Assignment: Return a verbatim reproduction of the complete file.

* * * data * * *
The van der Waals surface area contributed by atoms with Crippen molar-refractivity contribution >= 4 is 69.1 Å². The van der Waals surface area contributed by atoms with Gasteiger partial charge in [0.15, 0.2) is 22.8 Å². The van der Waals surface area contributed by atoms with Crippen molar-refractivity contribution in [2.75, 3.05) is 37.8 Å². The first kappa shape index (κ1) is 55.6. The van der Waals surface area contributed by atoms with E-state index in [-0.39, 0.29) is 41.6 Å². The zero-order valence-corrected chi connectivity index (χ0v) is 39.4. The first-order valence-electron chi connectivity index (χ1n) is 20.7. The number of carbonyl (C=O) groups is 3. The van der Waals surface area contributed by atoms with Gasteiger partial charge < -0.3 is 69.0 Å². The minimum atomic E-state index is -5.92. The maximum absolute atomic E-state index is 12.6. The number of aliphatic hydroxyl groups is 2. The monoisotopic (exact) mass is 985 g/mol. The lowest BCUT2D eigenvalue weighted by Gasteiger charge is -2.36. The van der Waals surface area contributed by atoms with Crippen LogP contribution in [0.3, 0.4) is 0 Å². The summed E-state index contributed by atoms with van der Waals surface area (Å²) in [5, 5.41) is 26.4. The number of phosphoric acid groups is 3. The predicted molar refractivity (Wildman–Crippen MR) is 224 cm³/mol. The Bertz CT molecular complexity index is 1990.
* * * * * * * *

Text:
The van der Waals surface area contributed by atoms with Crippen molar-refractivity contribution >= 4 is 69.1 Å². The van der Waals surface area contributed by atoms with Gasteiger partial charge in [0.15, 0.2) is 22.8 Å². The van der Waals surface area contributed by atoms with Crippen molar-refractivity contribution in [2.75, 3.05) is 37.8 Å². The first kappa shape index (κ1) is 55.6. The van der Waals surface area contributed by atoms with E-state index in [-0.39, 0.29) is 41.6 Å². The zero-order valence-corrected chi connectivity index (χ0v) is 39.4. The first-order valence-electron chi connectivity index (χ1n) is 20.7. The number of carbonyl (C=O) groups is 3. The van der Waals surface area contributed by atoms with Gasteiger partial charge < -0.3 is 69.0 Å². The minimum atomic E-state index is -5.92. The maximum absolute atomic E-state index is 12.6. The number of aliphatic hydroxyl groups is 2. The monoisotopic (exact) mass is 985 g/mol. The lowest BCUT2D eigenvalue weighted by Gasteiger charge is -2.36. The van der Waals surface area contributed by atoms with Crippen LogP contribution in [0.3, 0.4) is 0 Å². The summed E-state index contributed by atoms with van der Waals surface area (Å²) in [5, 5.41) is 26.4. The number of phosphoric acid groups is 3. The predicted molar refractivity (Wildman–Crippen MR) is 224 cm³/mol. The Bertz CT molecular complexity index is 1990.